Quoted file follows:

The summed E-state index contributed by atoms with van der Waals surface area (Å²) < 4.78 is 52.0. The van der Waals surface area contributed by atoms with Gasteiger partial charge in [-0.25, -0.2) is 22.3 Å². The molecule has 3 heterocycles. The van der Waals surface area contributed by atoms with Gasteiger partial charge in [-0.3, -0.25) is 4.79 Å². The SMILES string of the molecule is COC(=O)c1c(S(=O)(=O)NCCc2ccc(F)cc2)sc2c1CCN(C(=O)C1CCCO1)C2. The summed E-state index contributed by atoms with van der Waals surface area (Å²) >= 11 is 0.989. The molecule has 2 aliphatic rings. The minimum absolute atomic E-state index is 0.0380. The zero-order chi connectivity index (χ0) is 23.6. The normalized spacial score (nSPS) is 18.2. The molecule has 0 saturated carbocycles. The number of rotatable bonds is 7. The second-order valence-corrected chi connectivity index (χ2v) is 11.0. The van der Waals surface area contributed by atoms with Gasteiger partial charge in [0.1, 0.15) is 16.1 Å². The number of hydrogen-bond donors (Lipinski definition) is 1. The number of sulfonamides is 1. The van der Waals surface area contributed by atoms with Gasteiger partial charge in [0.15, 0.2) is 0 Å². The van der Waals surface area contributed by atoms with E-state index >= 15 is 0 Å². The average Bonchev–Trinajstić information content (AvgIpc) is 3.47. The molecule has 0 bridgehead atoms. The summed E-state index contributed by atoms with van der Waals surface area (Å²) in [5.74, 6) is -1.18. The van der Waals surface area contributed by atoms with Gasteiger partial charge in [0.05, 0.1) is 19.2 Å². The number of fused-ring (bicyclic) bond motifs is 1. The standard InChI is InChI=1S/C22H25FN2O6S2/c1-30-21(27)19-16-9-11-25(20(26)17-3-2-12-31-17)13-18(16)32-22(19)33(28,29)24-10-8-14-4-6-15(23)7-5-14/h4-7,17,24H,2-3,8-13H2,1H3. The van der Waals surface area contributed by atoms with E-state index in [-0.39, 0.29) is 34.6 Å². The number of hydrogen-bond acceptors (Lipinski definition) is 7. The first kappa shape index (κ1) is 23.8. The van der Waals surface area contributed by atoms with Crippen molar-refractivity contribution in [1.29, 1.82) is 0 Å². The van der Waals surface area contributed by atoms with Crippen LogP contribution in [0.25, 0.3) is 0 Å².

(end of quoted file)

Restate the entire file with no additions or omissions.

The summed E-state index contributed by atoms with van der Waals surface area (Å²) < 4.78 is 52.0. The van der Waals surface area contributed by atoms with Gasteiger partial charge in [-0.25, -0.2) is 22.3 Å². The molecule has 3 heterocycles. The van der Waals surface area contributed by atoms with Gasteiger partial charge in [-0.3, -0.25) is 4.79 Å². The SMILES string of the molecule is COC(=O)c1c(S(=O)(=O)NCCc2ccc(F)cc2)sc2c1CCN(C(=O)C1CCCO1)C2. The summed E-state index contributed by atoms with van der Waals surface area (Å²) >= 11 is 0.989. The molecule has 2 aliphatic rings. The minimum absolute atomic E-state index is 0.0380. The zero-order chi connectivity index (χ0) is 23.6. The normalized spacial score (nSPS) is 18.2. The molecule has 0 saturated carbocycles. The number of rotatable bonds is 7. The second-order valence-corrected chi connectivity index (χ2v) is 11.0. The van der Waals surface area contributed by atoms with Gasteiger partial charge in [0.1, 0.15) is 16.1 Å². The number of hydrogen-bond donors (Lipinski definition) is 1. The number of sulfonamides is 1. The van der Waals surface area contributed by atoms with Gasteiger partial charge in [0.15, 0.2) is 0 Å². The van der Waals surface area contributed by atoms with E-state index >= 15 is 0 Å². The average Bonchev–Trinajstić information content (AvgIpc) is 3.47. The molecule has 0 bridgehead atoms. The summed E-state index contributed by atoms with van der Waals surface area (Å²) in [5.74, 6) is -1.18. The van der Waals surface area contributed by atoms with Gasteiger partial charge in [0.05, 0.1) is 19.2 Å². The number of fused-ring (bicyclic) bond motifs is 1. The standard InChI is InChI=1S/C22H25FN2O6S2/c1-30-21(27)19-16-9-11-25(20(26)17-3-2-12-31-17)13-18(16)32-22(19)33(28,29)24-10-8-14-4-6-15(23)7-5-14/h4-7,17,24H,2-3,8-13H2,1H3. The van der Waals surface area contributed by atoms with E-state index in [-0.39, 0.29) is 34.6 Å². The number of hydrogen-bond acceptors (Lipinski definition) is 7. The first kappa shape index (κ1) is 23.8. The van der Waals surface area contributed by atoms with Crippen molar-refractivity contribution in [1.29, 1.82) is 0 Å². The van der Waals surface area contributed by atoms with Crippen LogP contribution in [0.25, 0.3) is 0 Å².